MMS Blog

There’s good reason why subspindle-equipped turning centers, particularly Swiss-type lathes, are so popular for small, complex parts produced in high volumes. However, there’s also good reason for the prefix “sub.” Automatic part hand-off for backworking operations isn’t viable without secure gripping, and the smaller, already-machined portion of the work presented to the subspindle tends to create more challenges than the raw barstock gripped in the main spindle. As a result, subspindles can be limited when it comes to blind-hole broaching, heavy peck drilling and other processes that risk pushing a part off-kilter or damaging it.

However, the right workholding can break down these barriers, says Matt Saccomanno, CEO of Masa Tool (Oceanside, California). Founded in the wake of Mr. Saccomanno’s own frustration with secondary operations and underutilization of subpsindles, Masa Tool offers the Microconic system, an alternative to traditional, extended-nose collet designs that applies force closer to the part for greater rigidity and concentricity—advantages that extend to main-spindle operations as well. Another benefit is the ability to adjust clamping pressure at the spindle nose to grip securely without damaging small, fragile workpieces. On the efficiency front, a collet in one size can be swapped for another without reaching anywhere beyond the spindle nose, and any collet can fit multiple draw-type or push-type machine collet closers. This saves time and eliminates the need for different collet series for different machines. Finally, overgrip models that expand 0.157 inch (4 mm) beyond the clamping diameter enable reaching over and gripping the part behind large-diameter areas. 

 

Time’s almost up. Modern Machine Shop’s seventh-annual Top Shops benchmarking survey is still open, but only through the end of this month. You have until February 28 to complete the survey, which identifies optimal shopfloor practices as well as operational and business metrics that define world-class machine shop competitiveness.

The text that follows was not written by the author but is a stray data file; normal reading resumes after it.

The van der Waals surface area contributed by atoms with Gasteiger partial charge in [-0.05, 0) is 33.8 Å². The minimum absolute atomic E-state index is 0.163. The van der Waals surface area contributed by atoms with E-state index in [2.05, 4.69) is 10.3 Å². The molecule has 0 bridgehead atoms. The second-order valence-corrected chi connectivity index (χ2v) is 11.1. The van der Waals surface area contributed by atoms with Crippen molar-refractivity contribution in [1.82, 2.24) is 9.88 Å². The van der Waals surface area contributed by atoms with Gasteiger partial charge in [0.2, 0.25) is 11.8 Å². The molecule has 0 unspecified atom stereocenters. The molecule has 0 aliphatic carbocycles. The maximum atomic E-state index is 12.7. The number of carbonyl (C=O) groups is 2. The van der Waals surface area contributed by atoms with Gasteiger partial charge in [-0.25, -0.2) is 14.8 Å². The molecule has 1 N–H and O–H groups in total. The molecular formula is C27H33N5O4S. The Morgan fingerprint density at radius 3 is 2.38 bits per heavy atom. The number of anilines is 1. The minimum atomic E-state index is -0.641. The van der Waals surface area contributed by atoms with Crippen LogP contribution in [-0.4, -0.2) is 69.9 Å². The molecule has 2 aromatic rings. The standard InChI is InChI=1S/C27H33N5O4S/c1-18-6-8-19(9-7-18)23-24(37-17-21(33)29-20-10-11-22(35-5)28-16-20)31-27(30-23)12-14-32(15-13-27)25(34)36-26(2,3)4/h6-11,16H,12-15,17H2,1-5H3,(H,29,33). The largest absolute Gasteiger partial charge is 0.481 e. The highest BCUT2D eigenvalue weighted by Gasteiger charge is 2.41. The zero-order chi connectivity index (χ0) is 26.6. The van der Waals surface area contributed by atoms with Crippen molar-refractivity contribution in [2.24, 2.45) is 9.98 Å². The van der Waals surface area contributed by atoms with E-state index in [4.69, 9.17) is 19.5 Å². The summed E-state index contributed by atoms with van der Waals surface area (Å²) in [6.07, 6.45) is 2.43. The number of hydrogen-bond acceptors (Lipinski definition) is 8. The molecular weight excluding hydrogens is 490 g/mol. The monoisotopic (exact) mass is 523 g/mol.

The Additive Manufacturing Conference returns to Knoxville, Tennessee, for its 2017 edition, happening October 10-12. This annual event focuses on industrial applications of additive technologies for making function components and end-use production parts.

Past presentation topics have included application success stories, materials, design, postprocessing, production via AM and much more. (For highlights from the most recent conference, see this series of articles and our interview series on YouTube.)


‚ÄčIn preparation for February’s edition of Machine/Shop, I checked in with some of the “power users” among those registered to access Techspex, the free online machine tool database. It’s interesting to learn about how different users approach the database tools for different needs. After all, Techspex users range across end markets, from aerospace to medical, from energy to automotive. They also vary widely in size and scope, including job shops of all sizes, as well as big manufacturers like General Electric, Boeing and Nissan North America.

Mirko Dakic, for example, is a capital planner for Magna Powertrain, a global automotive manufacturer, assisting its North American divisions in capital investment. He explains how he uses Techspex to help him do his job: “As capital planner, I use Techspex to cross-reference and learn about different machine brands and models capable of the same job. In order to gather three competitive quotes, I use the list of machine tool builders along with the list of current and previous models to find possible alternative suppliers.”

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